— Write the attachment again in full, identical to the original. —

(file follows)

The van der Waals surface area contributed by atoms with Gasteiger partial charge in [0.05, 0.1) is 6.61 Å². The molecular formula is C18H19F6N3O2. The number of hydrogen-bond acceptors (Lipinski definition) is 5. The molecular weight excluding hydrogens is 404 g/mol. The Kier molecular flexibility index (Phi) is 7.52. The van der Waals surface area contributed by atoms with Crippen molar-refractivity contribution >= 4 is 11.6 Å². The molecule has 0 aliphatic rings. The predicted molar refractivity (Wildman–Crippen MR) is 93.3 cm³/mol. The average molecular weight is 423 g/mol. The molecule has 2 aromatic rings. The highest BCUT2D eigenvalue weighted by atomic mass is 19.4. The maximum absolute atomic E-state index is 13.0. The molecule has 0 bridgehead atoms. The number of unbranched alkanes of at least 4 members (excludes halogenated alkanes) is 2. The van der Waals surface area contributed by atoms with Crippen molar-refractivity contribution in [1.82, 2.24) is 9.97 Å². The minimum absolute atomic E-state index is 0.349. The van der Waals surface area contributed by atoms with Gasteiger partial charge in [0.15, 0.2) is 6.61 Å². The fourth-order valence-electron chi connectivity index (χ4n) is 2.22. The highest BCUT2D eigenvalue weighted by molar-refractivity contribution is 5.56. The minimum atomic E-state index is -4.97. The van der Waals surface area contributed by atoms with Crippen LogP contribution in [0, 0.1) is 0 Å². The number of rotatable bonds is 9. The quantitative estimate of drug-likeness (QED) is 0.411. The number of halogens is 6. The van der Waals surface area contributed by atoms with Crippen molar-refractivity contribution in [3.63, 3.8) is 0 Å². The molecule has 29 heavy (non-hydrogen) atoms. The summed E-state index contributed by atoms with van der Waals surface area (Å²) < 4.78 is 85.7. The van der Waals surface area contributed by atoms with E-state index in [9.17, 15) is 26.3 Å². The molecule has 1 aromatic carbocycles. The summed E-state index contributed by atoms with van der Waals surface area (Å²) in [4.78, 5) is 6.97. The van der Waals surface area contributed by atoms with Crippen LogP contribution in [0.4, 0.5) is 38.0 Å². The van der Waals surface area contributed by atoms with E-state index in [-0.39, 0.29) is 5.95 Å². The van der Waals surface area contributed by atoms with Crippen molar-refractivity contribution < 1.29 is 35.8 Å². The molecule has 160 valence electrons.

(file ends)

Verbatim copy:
The van der Waals surface area contributed by atoms with Gasteiger partial charge in [0.05, 0.1) is 6.61 Å². The molecular formula is C18H19F6N3O2. The number of hydrogen-bond acceptors (Lipinski definition) is 5. The molecular weight excluding hydrogens is 404 g/mol. The Kier molecular flexibility index (Phi) is 7.52. The van der Waals surface area contributed by atoms with Crippen molar-refractivity contribution >= 4 is 11.6 Å². The molecule has 0 aliphatic rings. The predicted molar refractivity (Wildman–Crippen MR) is 93.3 cm³/mol. The average molecular weight is 423 g/mol. The molecule has 2 aromatic rings. The highest BCUT2D eigenvalue weighted by atomic mass is 19.4. The maximum absolute atomic E-state index is 13.0. The molecule has 0 bridgehead atoms. The number of unbranched alkanes of at least 4 members (excludes halogenated alkanes) is 2. The van der Waals surface area contributed by atoms with Crippen molar-refractivity contribution in [1.82, 2.24) is 9.97 Å². The minimum absolute atomic E-state index is 0.349. The van der Waals surface area contributed by atoms with Gasteiger partial charge in [0.15, 0.2) is 6.61 Å². The fourth-order valence-electron chi connectivity index (χ4n) is 2.22. The highest BCUT2D eigenvalue weighted by molar-refractivity contribution is 5.56. The minimum atomic E-state index is -4.97. The van der Waals surface area contributed by atoms with Crippen LogP contribution in [0, 0.1) is 0 Å². The number of rotatable bonds is 9. The quantitative estimate of drug-likeness (QED) is 0.411. The number of halogens is 6. The van der Waals surface area contributed by atoms with Crippen molar-refractivity contribution in [3.63, 3.8) is 0 Å². The molecule has 29 heavy (non-hydrogen) atoms. The summed E-state index contributed by atoms with van der Waals surface area (Å²) < 4.78 is 85.7. The van der Waals surface area contributed by atoms with E-state index in [9.17, 15) is 26.3 Å². The molecule has 1 aromatic carbocycles. The summed E-state index contributed by atoms with van der Waals surface area (Å²) in [4.78, 5) is 6.97. The van der Waals surface area contributed by atoms with Crippen LogP contribution in [0.4, 0.5) is 38.0 Å². The van der Waals surface area contributed by atoms with E-state index in [-0.39, 0.29) is 5.95 Å². The van der Waals surface area contributed by atoms with Crippen molar-refractivity contribution < 1.29 is 35.8 Å². The molecule has 160 valence electrons.